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Tuesday, September 17, 2013

Georgia on my stamp: Ray Charles 'Forever'

  • Courtesy of The Ray Charles Foundation
Legends live forever, and now we can all own a piece of one for .46¢! The United States Postal Service will begin sale of a "forever" stamp in honor of Georgia music legend Ray Charles as part of the ongoing "Music Icons" series on September 23, what would have been Charles' 83rd birthday.

The stamp honor has been bestowed upon other musical legends for many years, and the biggest seller of all time was the Elvis Presley stamp released in 1993 after a nationwide vote on which Elvis image should be used. While the initially impressive nature of the stamp honor may be a bit diluted by now, it is still nothing to take lightly, and Charles is a deserving honoree.

Born in Albany, Ga., Charles lost his sight around the age of seven and experienced multiple family tragedies in his early days. He learned to play piano at a school for the Blind in Florida, initially immersed in classical music, but his real love was jazz and blues. As his career developed, Charles dabbled in many different genres, and mastered them all. His soulful voice and precise yet emotional piano style became his trademark, and once he interpreted a song, it became his. Modern Sounds in Country and Western Music (Volumes 1 & 2) are considered to be two of the most important crossover albums of all time, wherein Charles transformed traditional country songs into rich and elaborate blues numbers that impressed both country and R&B fans.

On September 24, Concord Records releases Forever, a compilation CD/DVD featuring 12 tracks curated by Charles' long time employee Valerie Ervin. This will also be available at the USPS. While the material (except for the obligatory unreleased track) has all been released before, each song was selected to portray some unique aspect of Charles' incredible talent, sparkling personality, and social convictions. The opening cut is Charles' version of the Leon Russell penned "A Song For You," a powerful love song that takes on even deeper meaning in Charles' emotive interpretation. His love of country music is displayed in the stunning "Ring Of Fire," originally recorded by Charles' good friend Johnny Cash.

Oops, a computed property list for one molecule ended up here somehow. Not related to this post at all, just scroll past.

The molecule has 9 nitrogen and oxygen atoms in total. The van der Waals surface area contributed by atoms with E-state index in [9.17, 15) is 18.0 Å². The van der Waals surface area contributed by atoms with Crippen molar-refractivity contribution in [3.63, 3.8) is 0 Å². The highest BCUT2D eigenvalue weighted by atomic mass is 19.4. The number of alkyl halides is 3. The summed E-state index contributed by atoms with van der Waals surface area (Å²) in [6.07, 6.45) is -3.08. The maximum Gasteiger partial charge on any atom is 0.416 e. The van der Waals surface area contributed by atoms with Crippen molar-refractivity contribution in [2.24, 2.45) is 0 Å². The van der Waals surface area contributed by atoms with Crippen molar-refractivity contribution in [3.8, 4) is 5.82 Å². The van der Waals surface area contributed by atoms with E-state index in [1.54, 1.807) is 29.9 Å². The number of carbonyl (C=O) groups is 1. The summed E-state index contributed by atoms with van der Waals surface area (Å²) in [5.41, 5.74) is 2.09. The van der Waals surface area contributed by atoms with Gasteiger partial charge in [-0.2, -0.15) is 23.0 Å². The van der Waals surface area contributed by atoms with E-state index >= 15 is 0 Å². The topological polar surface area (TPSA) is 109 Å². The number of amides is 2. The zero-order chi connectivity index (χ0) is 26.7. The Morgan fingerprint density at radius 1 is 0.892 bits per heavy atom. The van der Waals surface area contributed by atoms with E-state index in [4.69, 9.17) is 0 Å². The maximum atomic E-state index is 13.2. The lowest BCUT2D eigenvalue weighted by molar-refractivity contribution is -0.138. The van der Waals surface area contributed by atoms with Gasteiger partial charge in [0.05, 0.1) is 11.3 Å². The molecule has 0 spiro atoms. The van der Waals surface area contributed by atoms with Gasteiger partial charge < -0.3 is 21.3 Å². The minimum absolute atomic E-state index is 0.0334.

While Charles' recordings are all fine works, the 20-minute DVD includes live clips that showcase the incredible energy and power of his performances. Charles loved to play concerts, his band was always top-notch, his arrangements were near perfect, and his connection to the audience was sincere.

Even though his personal life was fairly chaotic, with a devastating bout of substance addiction and numerous failed marriages, his musical accomplishments were honored many times over. He was one of the first inductees into both the Georgia Music Hall of Fame in 1979 and the Rock and Roll Hall of Fame in 1986, won numerous Grammys including a Lifetime Achievement Award, and has a statue in Ray Charles Plaza in Albany. He passed away from kidney problems in 2004, but his legacy has been perpetuated with numerous album releases and honors. The stamp is just another way to say "thank you, brother Ray."

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